These allow the branch to gradually adjust to wind conditions and regain strength while helping it to grow at the same time.

You don't need to be rich to make a difference to the arts

By Corrie Tan, The Straits Times, 26 May 2014

THE lights dim and audience members settle into their seats, ready for the show to begin.

But before the curtains lift, a dulcet voiceover usually filters in over the speakers, thanking a list of sponsors who have made the performance possible, from food and beverage outlets to wealth management firms.

Whether it is $1,000 or $1 million, a tiny art showcase or a blockbuster musical, wrangling funds to get performances and exhibitions off the ground is a perennial struggle for all arts groups and artists here.

In Singapore, arts funding comes in two main forms - government funding and sponsorship from private companies or individuals, those who love what an arts group does and reach deep into their pockets to keep them going.

Last year, the Government announced a new Cultural Matching Fund in the hopes that it would encourage more of this brand of private philanthropy.

Under this $200 million scheme, the Government will match cash donations to eligible arts groups dollar-for-dollar, meaning that a $20 cash donation is transformed into $40 in their coffers.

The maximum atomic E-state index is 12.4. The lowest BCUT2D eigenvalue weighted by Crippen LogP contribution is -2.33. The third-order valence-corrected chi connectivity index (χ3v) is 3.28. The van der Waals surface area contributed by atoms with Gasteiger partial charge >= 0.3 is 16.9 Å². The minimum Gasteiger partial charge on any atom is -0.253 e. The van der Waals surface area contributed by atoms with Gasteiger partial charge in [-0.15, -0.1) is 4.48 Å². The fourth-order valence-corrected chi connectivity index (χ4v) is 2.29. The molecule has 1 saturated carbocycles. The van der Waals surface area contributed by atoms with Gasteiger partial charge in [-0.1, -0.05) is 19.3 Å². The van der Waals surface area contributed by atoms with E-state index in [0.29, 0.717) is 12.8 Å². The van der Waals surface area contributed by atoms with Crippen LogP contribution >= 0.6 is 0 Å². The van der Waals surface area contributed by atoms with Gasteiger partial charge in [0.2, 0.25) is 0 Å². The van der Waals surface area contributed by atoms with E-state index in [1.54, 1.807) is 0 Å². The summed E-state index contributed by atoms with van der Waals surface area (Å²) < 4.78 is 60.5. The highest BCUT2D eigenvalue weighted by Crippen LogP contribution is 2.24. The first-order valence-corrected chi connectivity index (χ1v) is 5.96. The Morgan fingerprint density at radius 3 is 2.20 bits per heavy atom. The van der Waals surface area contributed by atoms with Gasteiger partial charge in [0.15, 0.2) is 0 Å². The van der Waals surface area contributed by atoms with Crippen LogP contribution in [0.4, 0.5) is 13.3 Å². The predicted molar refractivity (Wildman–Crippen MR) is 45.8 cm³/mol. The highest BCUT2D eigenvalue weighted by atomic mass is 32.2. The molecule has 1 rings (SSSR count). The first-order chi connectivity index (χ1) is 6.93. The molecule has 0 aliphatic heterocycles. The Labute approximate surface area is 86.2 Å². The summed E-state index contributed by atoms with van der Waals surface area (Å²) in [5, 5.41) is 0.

All arts and heritage charities and Institutions of a Public Character (non-profit organisations with activities benefiting the community as a whole) can tap the fund, and no conditions will be placed on the groups as to how the matching grant is used.

That means they have a great deal of flexibility in how they want to use the money, whether for salaries or for specific projects.

There was a general sense of optimism from the arts community when this fund was unveiled, with many positing that it would change the landscape of arts giving, which has remained largely stagnant over the last decade due to a variety of causes, including a fluctuating economy and competition from other charitable causes.